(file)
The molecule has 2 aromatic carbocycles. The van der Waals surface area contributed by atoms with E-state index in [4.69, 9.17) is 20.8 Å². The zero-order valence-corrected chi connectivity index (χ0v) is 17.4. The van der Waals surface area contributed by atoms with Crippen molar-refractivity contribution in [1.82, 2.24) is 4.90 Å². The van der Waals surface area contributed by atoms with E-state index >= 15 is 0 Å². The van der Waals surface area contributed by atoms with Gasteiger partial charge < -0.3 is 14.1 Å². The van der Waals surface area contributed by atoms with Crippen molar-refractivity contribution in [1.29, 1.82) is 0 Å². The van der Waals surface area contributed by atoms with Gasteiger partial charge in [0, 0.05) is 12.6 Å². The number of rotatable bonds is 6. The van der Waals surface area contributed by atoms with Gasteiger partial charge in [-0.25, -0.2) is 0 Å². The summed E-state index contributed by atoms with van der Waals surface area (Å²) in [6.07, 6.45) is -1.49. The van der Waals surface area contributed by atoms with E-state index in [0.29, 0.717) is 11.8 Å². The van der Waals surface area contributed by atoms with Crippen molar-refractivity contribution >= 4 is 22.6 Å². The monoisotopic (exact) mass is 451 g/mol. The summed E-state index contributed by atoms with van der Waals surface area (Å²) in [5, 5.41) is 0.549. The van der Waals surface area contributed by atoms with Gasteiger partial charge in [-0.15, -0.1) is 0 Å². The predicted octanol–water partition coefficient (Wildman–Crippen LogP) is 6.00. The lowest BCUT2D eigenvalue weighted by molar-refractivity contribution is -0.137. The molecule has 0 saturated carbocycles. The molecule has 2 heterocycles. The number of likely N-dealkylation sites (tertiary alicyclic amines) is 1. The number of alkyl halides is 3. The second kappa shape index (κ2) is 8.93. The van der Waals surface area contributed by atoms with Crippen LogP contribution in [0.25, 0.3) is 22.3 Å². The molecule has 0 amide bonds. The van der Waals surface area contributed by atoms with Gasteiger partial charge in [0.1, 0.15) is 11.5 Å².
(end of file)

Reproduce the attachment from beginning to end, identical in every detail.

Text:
The molecule has 2 aromatic carbocycles. The van der Waals surface area contributed by atoms with E-state index in [4.69, 9.17) is 20.8 Å². The zero-order valence-corrected chi connectivity index (χ0v) is 17.4. The van der Waals surface area contributed by atoms with Crippen molar-refractivity contribution in [1.82, 2.24) is 4.90 Å². The van der Waals surface area contributed by atoms with E-state index >= 15 is 0 Å². The van der Waals surface area contributed by atoms with Gasteiger partial charge < -0.3 is 14.1 Å². The van der Waals surface area contributed by atoms with Crippen molar-refractivity contribution in [1.29, 1.82) is 0 Å². The van der Waals surface area contributed by atoms with Gasteiger partial charge in [0, 0.05) is 12.6 Å². The number of rotatable bonds is 6. The van der Waals surface area contributed by atoms with Gasteiger partial charge in [-0.25, -0.2) is 0 Å². The summed E-state index contributed by atoms with van der Waals surface area (Å²) in [6.07, 6.45) is -1.49. The van der Waals surface area contributed by atoms with E-state index in [0.29, 0.717) is 11.8 Å². The van der Waals surface area contributed by atoms with Crippen molar-refractivity contribution >= 4 is 22.6 Å². The monoisotopic (exact) mass is 451 g/mol. The summed E-state index contributed by atoms with van der Waals surface area (Å²) in [5, 5.41) is 0.549. The van der Waals surface area contributed by atoms with Gasteiger partial charge in [-0.15, -0.1) is 0 Å². The predicted octanol–water partition coefficient (Wildman–Crippen LogP) is 6.00. The lowest BCUT2D eigenvalue weighted by molar-refractivity contribution is -0.137. The molecule has 0 saturated carbocycles. The molecule has 2 heterocycles. The number of likely N-dealkylation sites (tertiary alicyclic amines) is 1. The number of alkyl halides is 3. The second kappa shape index (κ2) is 8.93. The van der Waals surface area contributed by atoms with Crippen LogP contribution in [0.25, 0.3) is 22.3 Å². The molecule has 0 amide bonds. The van der Waals surface area contributed by atoms with Gasteiger partial charge in [0.1, 0.15) is 11.5 Å².